>> http://wwwpsy.uni-muenster.de/Psychologie.inst5/AEHolodynski/index.html
>>>>>        manfred.holodynski@uni-muenster.de
>>>>>        <mailto:manfred.holodynski@uni-muenster.de>
>>>>>        -----Ursprüngliche Nachricht-----
>>>>>        Von:
>>>>>        xmca-l-bounces+manfred.holodynski=
>>>>> uni-muenster.de@mailman.ucsd.edu
>>>>>        <mailto:uni-muenster.de@mailman.ucsd.edu>
>>>>>        [mailto:xmca-l-bounces+manfred.holodynski
>>>>>        <mailto:xmca-l-bounces%2Bmanfred.holodynski>=
>>>>> uni-muenster.de@mailman.ucsd.edu
>>>>>        <mailto:uni-muenster.de@mailman.ucsd.edu>] Im
>>>>>        Auftrag von Andy Blunden
>>>>>        Gesendet: Donnerstag, 23. Juli 2015 16:26
>>>>>        An: eXtended Mind, Culture, Activity
>>>>>        Betreff: [Xmca-l] Re: The Emergence of Boundary
>>>>>        Objects
>>>>>        Er: "macro-unit of activity", not "macro-unity".
>>>>>        :( Andy
>>>>>        ------------------------------------------------------------
>>>>>        *Andy Blunden*
>>>>>        http://home.pacific.net.au/~andy/
>>>>>        <http://home.pacific.net.au/%7Eandy/>
>>>>>        On 24/07/2015 12:10 AM, Andy Blunden wrote:
>>>>>            Hi Manfred, I am delighted to hear your voice
>>>>>            again on this list.
>>>>>            I understand what you are saying. I will try
>>>>>            to better explain how I
>>>>>            stand with A N Leontyev.
>>>>>            I am a social theorist, that is I am
>>>>>            interested in changing societal
>>>>>            arrangements (to put it very politely), and I
>>>>>            am one of few social
>>>>>            theorists, properly so-called, who base
>>>>>            themselves on Vygotsky's
>>>>>            theories, and use Activity Theory as well. My
>>>>>            position is a
>>>>>            contradictory one because Vygotsky and
>>>>>            Leontyev were psychologists
>>>>>            (like
>>>>>            you) and not social theorists. Social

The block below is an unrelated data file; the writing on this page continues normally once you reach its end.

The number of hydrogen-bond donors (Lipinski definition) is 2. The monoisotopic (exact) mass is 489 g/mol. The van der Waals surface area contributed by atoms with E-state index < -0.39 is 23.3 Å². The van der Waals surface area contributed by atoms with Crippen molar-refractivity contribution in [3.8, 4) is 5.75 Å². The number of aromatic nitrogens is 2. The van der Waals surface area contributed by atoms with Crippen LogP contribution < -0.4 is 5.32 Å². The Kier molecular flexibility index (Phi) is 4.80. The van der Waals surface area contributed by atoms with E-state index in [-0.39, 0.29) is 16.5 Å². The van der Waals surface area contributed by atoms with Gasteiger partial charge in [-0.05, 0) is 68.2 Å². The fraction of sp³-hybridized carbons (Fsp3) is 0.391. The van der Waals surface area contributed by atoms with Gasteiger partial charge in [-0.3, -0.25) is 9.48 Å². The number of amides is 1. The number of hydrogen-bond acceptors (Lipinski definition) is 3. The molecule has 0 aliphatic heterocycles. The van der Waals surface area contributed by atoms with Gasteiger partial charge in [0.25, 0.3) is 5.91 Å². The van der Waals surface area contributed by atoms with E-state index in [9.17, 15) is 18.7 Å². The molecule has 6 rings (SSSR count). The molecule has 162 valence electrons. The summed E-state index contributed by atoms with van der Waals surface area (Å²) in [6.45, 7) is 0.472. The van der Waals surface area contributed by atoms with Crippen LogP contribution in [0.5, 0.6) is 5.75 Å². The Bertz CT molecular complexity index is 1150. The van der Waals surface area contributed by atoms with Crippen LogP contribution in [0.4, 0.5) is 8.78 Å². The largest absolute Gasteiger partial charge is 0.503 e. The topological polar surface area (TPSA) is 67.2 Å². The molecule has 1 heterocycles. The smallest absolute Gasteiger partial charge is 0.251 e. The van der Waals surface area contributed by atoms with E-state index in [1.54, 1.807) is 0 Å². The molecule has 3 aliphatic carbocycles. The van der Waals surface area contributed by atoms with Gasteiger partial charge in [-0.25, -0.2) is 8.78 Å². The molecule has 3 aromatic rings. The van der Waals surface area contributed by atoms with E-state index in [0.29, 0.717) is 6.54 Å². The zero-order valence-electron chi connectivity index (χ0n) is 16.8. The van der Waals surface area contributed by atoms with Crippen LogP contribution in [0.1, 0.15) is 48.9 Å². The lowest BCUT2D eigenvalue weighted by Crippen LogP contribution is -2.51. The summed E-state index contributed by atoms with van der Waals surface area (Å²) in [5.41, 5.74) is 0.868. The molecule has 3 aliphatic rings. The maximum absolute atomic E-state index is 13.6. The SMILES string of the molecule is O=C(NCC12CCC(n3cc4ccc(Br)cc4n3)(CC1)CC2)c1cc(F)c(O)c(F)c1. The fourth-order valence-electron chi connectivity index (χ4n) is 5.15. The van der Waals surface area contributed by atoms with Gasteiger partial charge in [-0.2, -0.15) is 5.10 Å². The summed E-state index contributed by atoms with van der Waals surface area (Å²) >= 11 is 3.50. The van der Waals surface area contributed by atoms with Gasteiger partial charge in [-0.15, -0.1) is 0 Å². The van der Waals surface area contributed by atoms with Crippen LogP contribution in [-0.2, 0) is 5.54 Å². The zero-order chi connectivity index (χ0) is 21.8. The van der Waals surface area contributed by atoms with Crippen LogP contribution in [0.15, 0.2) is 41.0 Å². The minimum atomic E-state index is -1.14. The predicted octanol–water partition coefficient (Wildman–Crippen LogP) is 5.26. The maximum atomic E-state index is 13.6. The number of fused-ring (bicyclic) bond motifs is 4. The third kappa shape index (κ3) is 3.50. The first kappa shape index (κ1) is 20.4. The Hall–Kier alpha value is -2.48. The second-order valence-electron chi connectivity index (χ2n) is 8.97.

>>>>>            Theorists and Psychologists
>>>>>            generally live in different buildings on the
>>>>>            university campus, in
>>>>>            different departments, publish in different
>>>>>            journals, refer to
>>>>>            different founding theorists, and altogether
>>>>>            inhabit different
>>>>>            universes. Social theorists have ideas about
>>>>>            psychology, but generally
>>>>>            not scientific ones, and vice versa.
>>>>>            In my opinion, Vygotsky's ideas provide an
>>>>>            excellent foundation for
>>>>>            social theory because he introduced into human
>>>>>            development and every
>>>>>            interaction between two individuals a
>>>>>            culturally produced sign. But he
>>>>>            only went so far. He showed how people acted
>>>>>            and developed within
>>>>>            their social situation, but he did not tackle
>>>>>            the problem of how that
>>>>>            situation arose. Leontyev, by his discovery of
>>>>>            the Activity as a
>>>>>            macro-unity of activity, made an epoch-making
>>>>>            development which opened
>>>>>            CHAT to become a fully developed
>>>>>            social-and-psychological theory. But
>>>>>            what he said himself on questions of social
>>>>>            theory was of very poor
>>>>>            quality, as I said, "Neanderthal." Not the
>>>>>            sort of ideas that would
>>>>>            win any following among social theorists
>>>>>            today. But he was after all a
>>>>>            Psychologist and not a Social Theorist, so he
>>>>>            is forgiven.
>>>>>            Now, to your point. If I am not mistaken
>>>>>            "objective meaning" is not a
>>>>>            psychological category at all for Leontyev.
>>>>>            Yes? And personal sense
>>>>>            is, as you eloquently explain, a fundamental
>>>>>            Psychological category.
>>>>>            So if what I said were to be interpreted to
>>>>>            say that personal sense is
>>>>>            a subset of objective meaning, that would be
>>>>>            quite wrong. While I
>>>>>            accept (as I must) a categorical difference
>>>>>            between material
>>>>>            objects/processes and their reflection in my
>>>>>            mind, I do not at all
>>>>>            understand societal processes as
>>>>>            nonpsychological processes. I try to
>>>>>            conceive of them together in one unit, and I
>>>>>            think I am on my own
>>>>>            there (some Freudian/Phenomenologists aside).
>>>>>            There remains of course the distinction
>>>>>            between the individual
>>>>>            (Einzeln) and the universal (Allgemein),
>>>>>            mediated by the particular
>>>>>            (Besonder). A human individual is something
>>>>>            radically different from a
>>>>>            number of individuals. For the human
>>>>>            individual and how they erleben a
>>>>>            social situation, I rely on my friends and
>>>>>            collaborator-psychologists.
>>>>>            I am interested in how the Activities go. In
>>>>>            small part to avoid
>>>>>            having arguments with followers of Leontyev I
>>>>>            call activities
>>>>>            "projects."
>>>>>            So I reserve the right to say things about
> [The entire original message is not included.]